Just four events into its history, Invicta Fighting Championships has faced its fair share of obstacles to overcome. With its current broadcast strategy relying on internet streams, the promotion has been tasked with not only putting on a great live show for the crowd in attendance, but having technology cooperate as well.

Unfortunately, the technology side failed to hold up its side of the bargain at the promotion’s fourth event on Jan. 5. The card, featuring a strawweight title fight between Carla Esparza and Bec Hyatt, was offered as a $7.95 pay-per-view stream hosted by Ustream. While many purchased the event in advance and had little or no issues, those that waited until the last minute ran into issues with the site’s paywall malfunctioning.

After numerous complaints via social media outlets, Invicta’s President Shannon Knapp was faced with a dilemma: allow the promotion’s fans to remain upset or lift the paywall—making the stream free for everyone—and refund anyone who had already purchased the event. In typical Knapp fashion, she opted for the latter.

“[I was so] frustrated,” said Knapp. “We moved to pay-per-view as a natural progression of our business. It came down to the point that it has never been our intention to gouge anyone or take advantage of anyone. I thought the right, respectable thing to do was drop the paywall, refund everyone’s money and give it away.”

The decision is something that undoubtedly affects the upstart organization’s bottom line, but Knapp is quick to point out that the promotion’s future is not dependent on the funds from the stream.

“If we were relying on this as our source of income, we’d be charging an astronomical amount of money,” she declared. “Tonight’s stream was the price of a beer at the arena.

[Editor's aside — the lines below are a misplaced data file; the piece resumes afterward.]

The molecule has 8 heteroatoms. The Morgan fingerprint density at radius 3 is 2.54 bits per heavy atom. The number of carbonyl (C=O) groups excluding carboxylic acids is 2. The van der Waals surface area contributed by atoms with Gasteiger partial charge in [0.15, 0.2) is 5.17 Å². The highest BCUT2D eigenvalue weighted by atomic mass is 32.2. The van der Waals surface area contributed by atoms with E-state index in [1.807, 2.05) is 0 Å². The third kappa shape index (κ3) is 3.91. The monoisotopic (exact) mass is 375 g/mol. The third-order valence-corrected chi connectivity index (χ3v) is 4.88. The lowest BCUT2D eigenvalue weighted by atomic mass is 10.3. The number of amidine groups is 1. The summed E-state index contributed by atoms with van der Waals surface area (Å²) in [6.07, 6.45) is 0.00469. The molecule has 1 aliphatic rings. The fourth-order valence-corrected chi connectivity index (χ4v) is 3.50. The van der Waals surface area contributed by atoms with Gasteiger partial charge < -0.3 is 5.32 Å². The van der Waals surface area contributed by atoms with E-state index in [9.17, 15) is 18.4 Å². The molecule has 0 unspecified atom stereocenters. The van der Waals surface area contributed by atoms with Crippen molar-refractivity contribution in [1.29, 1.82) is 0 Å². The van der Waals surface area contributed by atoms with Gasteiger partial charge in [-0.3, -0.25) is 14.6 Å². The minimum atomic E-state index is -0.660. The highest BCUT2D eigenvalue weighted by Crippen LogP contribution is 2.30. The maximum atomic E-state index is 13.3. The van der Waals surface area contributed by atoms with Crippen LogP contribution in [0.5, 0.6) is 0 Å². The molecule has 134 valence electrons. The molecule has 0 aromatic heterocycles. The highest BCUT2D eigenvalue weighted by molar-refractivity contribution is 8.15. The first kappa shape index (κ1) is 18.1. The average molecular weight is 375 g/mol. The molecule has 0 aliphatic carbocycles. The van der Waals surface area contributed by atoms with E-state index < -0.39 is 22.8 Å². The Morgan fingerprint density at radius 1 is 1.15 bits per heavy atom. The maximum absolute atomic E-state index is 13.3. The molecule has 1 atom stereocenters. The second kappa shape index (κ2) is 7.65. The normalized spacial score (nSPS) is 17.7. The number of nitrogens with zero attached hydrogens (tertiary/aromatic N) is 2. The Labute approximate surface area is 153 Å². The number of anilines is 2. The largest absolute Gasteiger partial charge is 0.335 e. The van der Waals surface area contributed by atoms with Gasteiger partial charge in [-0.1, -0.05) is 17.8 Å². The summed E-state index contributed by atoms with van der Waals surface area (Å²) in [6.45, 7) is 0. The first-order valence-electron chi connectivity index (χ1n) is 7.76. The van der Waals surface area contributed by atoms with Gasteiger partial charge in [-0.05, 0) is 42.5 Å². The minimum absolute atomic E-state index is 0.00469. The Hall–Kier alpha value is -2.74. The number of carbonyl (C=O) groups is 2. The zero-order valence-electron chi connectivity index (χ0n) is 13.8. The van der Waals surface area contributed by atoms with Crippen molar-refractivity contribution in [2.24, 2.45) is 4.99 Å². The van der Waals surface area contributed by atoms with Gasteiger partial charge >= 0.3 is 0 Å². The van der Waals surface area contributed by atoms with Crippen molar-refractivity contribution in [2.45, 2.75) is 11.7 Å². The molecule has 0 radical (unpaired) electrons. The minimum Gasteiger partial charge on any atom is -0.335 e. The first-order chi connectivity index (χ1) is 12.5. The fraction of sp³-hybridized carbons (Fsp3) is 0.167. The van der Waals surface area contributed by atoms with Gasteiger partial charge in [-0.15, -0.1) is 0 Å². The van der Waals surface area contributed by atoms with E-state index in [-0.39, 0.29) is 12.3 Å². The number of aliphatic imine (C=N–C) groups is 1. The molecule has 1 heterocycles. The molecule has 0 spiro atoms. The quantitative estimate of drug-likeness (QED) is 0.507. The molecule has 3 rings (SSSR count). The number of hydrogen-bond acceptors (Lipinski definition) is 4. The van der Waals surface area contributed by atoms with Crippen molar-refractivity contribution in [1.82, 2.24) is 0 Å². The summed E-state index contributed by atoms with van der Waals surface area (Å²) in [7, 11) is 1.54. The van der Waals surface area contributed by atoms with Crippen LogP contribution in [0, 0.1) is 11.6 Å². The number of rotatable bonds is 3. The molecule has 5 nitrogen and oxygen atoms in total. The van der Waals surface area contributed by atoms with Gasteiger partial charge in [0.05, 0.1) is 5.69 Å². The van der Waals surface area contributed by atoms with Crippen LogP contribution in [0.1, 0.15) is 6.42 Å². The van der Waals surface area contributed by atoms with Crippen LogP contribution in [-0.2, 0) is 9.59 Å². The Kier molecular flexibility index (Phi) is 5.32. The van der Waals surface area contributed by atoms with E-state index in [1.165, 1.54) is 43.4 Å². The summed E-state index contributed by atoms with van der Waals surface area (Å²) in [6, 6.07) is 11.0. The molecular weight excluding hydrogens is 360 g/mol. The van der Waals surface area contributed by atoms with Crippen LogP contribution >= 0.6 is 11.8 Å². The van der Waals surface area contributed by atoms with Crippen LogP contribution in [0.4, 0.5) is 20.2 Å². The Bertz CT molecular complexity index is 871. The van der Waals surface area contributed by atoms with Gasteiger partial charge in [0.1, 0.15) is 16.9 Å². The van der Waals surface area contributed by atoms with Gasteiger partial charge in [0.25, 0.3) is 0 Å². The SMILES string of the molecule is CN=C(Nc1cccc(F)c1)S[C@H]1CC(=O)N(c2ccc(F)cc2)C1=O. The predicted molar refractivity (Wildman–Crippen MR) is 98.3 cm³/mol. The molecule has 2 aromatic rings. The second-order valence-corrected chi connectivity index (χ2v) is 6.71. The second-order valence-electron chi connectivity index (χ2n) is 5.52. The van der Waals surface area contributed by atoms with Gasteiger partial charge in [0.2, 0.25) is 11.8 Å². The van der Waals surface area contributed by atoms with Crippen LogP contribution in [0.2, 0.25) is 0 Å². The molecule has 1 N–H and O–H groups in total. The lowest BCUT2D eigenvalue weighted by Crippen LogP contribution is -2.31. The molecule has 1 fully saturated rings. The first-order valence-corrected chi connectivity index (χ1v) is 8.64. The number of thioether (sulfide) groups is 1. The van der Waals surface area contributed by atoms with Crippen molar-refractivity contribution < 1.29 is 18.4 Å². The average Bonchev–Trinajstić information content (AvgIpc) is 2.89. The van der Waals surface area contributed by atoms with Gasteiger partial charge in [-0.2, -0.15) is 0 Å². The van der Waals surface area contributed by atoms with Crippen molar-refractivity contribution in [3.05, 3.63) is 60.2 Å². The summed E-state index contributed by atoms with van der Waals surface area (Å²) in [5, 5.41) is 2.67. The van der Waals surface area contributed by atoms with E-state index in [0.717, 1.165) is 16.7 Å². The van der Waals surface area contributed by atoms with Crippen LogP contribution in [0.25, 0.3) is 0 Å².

“We’re in dialog for a television deal, but we’re looking for the right partner. In the meantime, we were looking for little ways to monetize it, but it wasn’t anything where we had to do it.”

That reassurance should be good news to both the fans and fighters of the promotion. But although the pay-per-view stream revenue wasn’t a necessity, that doesn’t mean the issues won’t contribute to Knapp pushing harder to secure a broadcast deal.

“Our goal is to bring as much awareness to this as possible. The only way I can do that is television,” she explained. “We’re trying to find something that fits us and our needs. That’s how you survive. I don’t want us to be forced to take something.”

Following the announcement that Invicta would be refunding the stream, many supporters of the promotion proclaimed they didn’t even want their money back so long as the stream worked properly. After the series of events that took place with the fourth show, don’t expect Invicta to be using Ustream for its next event.

“That’s a really sore subject. We had heard good things about them. Where else do you go?” she asked rhetorically.

Although broadcast plans may not be finalized for the promotion’s recently announced fifth event in April, Knapp was willing to consider a very different approach—one utilized by the band Radiohead for a previous album release—PayPal donations.

“Somebody mentioned that, I think it’s a very interesting concept,” said Knapp. “From the beginning, our business has been from the internet. Maybe that’s what we do.

“We want everyone to have the opportunity to watch. There’s always going to be people who are struggling and don’t have the money to pay for it, but there’s going to be people who love it and will pay $10.

“It’s something we could look to do in the future… or we could be on television,” Knapp quipped with a smile.

Regardless of how the next event is aired, as long as Invicta continues to deliver exciting events, its supporters will keep coming back for more.

Photo: Invicta FC President Shannon Knapp (Jeff Vulgamore/The MMA Corner)